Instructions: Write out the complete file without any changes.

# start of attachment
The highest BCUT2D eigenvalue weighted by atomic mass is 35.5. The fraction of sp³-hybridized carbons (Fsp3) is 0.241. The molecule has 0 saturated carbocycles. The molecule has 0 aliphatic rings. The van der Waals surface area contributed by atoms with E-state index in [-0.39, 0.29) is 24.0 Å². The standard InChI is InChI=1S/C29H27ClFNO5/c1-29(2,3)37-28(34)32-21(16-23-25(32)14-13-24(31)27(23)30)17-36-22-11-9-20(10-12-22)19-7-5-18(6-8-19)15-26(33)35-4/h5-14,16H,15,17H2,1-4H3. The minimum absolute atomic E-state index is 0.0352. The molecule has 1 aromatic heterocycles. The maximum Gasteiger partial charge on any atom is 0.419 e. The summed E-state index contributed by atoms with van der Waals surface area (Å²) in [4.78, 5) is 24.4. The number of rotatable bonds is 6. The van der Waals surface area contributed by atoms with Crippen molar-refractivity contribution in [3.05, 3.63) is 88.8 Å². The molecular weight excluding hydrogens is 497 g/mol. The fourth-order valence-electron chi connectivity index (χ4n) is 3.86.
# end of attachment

The highest BCUT2D eigenvalue weighted by atomic mass is 35.5. The fraction of sp³-hybridized carbons (Fsp3) is 0.241. The molecule has 0 saturated carbocycles. The molecule has 0 aliphatic rings. The van der Waals surface area contributed by atoms with E-state index in [-0.39, 0.29) is 24.0 Å². The standard InChI is InChI=1S/C29H27ClFNO5/c1-29(2,3)37-28(34)32-21(16-23-25(32)14-13-24(31)27(23)30)17-36-22-11-9-20(10-12-22)19-7-5-18(6-8-19)15-26(33)35-4/h5-14,16H,15,17H2,1-4H3. The minimum absolute atomic E-state index is 0.0352. The molecule has 1 aromatic heterocycles. The maximum Gasteiger partial charge on any atom is 0.419 e. The summed E-state index contributed by atoms with van der Waals surface area (Å²) in [4.78, 5) is 24.4. The number of rotatable bonds is 6. The van der Waals surface area contributed by atoms with Crippen molar-refractivity contribution in [3.05, 3.63) is 88.8 Å². The molecular weight excluding hydrogens is 497 g/mol. The fourth-order valence-electron chi connectivity index (χ4n) is 3.86.